More than 40% of the state’s greenhouse gas emissions now come from transportation, the largest of any sector. The state’s climate regulators have long concluded that even a rapid increase in electric vehicle usage won’t be enough to reach climate goals unless that’s combined with an overall reduction in driving.
With the new $1 trillion in infrastructure spending signed by President Biden last year, the same climate change issues are emerging nationally.
A December report from the Georgetown Climate Center found that if those dollars are prioritized toward repairing existing roads and investing in transit and other low-carbon transportation options, then the massive spending plan could decrease greenhouse gas emissions.
By contrast, if even just a little more than a quarter of the new funding were to go toward freeway expansion, then the infrastructure bill would result in more carbon emissions than if nothing had passed, the report concluded.
“The climate crisis is imminent,” said Assemblymember Laura Friedman (D-Glendale), who chairs the Assembly Transportation Committee. “We would be committing a huge crime to not take action knowing what we know.”
Friedman has written her own legislation, Assembly Bill 2438, which would require the state’s transportation spending to align with its climate change targets and, as a consequence, limit freeway widening. Her bill also is opposed by labor groups.
“We can’t both say we need to change and then say there’s too many reasons we can’t change,” she said.
Already, state officials are taking some action to block freeway expansions. Last year, Omishakin, who was then the director of the California Department of Transportation, said that a proposed 18-mile widening of the 710 Freeway from the ports of Long Beach and Los Angeles to the 60 Freeway in East Los Angeles shouldn’t move forward because of pollution, climate change and displacement concerns.
In February, Caltrans formally pulled out of the project’s environmental review, effectively killing an expansion that’s been on the books for two decades.
“As we double down on our approach on equity and climate change and safety, how do we make sure these projects in these early phases actually fit that?” Omishakin said.
State transportation officials have been reexamining planned freeway widenings across California to determine whether they should move forward, he said. Omishakin declined to name other projects under review, though he noted that a proposed expansion of the 5 and 605 freeways in southeast L.A. County has similar pollution and displacement concerns as the canceled 710 effort.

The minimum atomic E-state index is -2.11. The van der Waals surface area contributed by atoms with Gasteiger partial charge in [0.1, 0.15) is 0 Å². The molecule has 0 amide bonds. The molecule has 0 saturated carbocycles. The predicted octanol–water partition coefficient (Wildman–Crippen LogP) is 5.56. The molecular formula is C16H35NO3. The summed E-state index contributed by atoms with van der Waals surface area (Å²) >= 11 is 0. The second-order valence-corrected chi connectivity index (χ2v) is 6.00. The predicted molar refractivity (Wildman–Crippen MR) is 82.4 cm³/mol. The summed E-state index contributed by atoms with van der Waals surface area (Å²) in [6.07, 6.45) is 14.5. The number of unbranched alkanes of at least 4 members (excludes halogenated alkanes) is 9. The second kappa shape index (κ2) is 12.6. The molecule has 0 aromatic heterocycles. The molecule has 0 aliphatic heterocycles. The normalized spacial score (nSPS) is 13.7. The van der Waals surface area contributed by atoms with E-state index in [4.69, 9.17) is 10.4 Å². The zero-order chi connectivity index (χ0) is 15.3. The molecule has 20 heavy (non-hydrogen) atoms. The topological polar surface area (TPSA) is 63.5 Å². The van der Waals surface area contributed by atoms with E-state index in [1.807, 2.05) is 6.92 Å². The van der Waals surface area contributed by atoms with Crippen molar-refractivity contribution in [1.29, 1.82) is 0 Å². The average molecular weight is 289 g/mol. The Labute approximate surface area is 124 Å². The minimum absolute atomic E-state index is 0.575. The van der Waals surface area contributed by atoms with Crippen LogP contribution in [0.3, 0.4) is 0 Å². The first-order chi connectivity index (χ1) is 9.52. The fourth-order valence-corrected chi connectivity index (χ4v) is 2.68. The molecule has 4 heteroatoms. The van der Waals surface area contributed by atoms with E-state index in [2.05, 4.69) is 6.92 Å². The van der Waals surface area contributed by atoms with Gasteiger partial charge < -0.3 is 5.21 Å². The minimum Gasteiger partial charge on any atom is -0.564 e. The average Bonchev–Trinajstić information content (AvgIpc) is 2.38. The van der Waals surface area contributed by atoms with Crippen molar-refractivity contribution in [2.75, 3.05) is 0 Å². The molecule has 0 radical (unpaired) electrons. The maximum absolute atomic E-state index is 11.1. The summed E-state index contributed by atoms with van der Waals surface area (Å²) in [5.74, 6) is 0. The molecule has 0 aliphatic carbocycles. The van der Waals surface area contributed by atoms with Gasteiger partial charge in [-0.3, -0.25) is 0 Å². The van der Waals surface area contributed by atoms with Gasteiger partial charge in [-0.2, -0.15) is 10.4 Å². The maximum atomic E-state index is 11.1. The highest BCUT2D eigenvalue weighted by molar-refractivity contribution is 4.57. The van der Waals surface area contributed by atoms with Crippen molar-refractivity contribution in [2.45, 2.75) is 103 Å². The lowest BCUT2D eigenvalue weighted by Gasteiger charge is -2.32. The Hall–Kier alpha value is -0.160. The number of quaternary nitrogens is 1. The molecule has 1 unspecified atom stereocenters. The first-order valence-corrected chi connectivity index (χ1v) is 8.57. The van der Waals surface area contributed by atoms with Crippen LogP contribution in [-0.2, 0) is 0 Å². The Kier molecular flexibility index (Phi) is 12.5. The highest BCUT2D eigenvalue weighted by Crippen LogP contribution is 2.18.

Still, Omishakin said some freeway widening projects would continue, including those under construction or about to break ground. Proposals to add carpool or toll lanes to freeways also could be considered, he said. And the state plans to continue prioritizing repairs to existing roads and freeways.
Gov. Gavin Newsom’s administration has yet to take a position on either Garcia or Friedman’s bills, both of which would commit the state to a more assertive policy against freeway expansion.
Besides labor organizations, many other interests are opposed to the legislation, including business groups, road contractors and local transportation agencies, which cite recent voter-approved tax measures to fund infrastructure projects, including highway widening.
“Worsening bottlenecks in the supply chain will hurt the state’s ability to grow well-paying jobs and make the critical investments in the infrastructure we need to address the current goods movement crisis and build a more resilient system moving forward,” said Rob Lapsley, president of the California Business Roundtable, an organization that represents many of the state’s largest companies.
Nevertheless, labor is likely the biggest hurdle. The building and construction trades are among the most influential lobbies within the Democratic Party coalition that controls all statewide elected offices and more than two-thirds of lawmakers in both houses of the Legislature.
Freeways are just the latest front in a long-standing battle between environmental and labor organizations over policies affecting the state’s climate change goals, including disputes over solar panel installation and the future of oil refineries, many of which employ union workers.
Omishakin said that he isn’t concerned about labor’s stance on the state moving away from freeways. The huge infusion of infrastructure dollars, both from increased gas taxes approved by the Legislature in 2017 and the federal infrastructure bill, should ease any problems.
Newsom’s proposed transportation budget for next year is $15 billion, and the state is likely in line for more than $40 billion in funding — the bulk of which is dedicated to highway programs — over the next five years through federal transportation dollars.
“We’re about to have more money being spent in transportation than at any time in the history of the state,” Omishakin said. “It’s a ripe opportunity for all of us, including labor, to make sure those investments are the right investments. The dollars are coming.”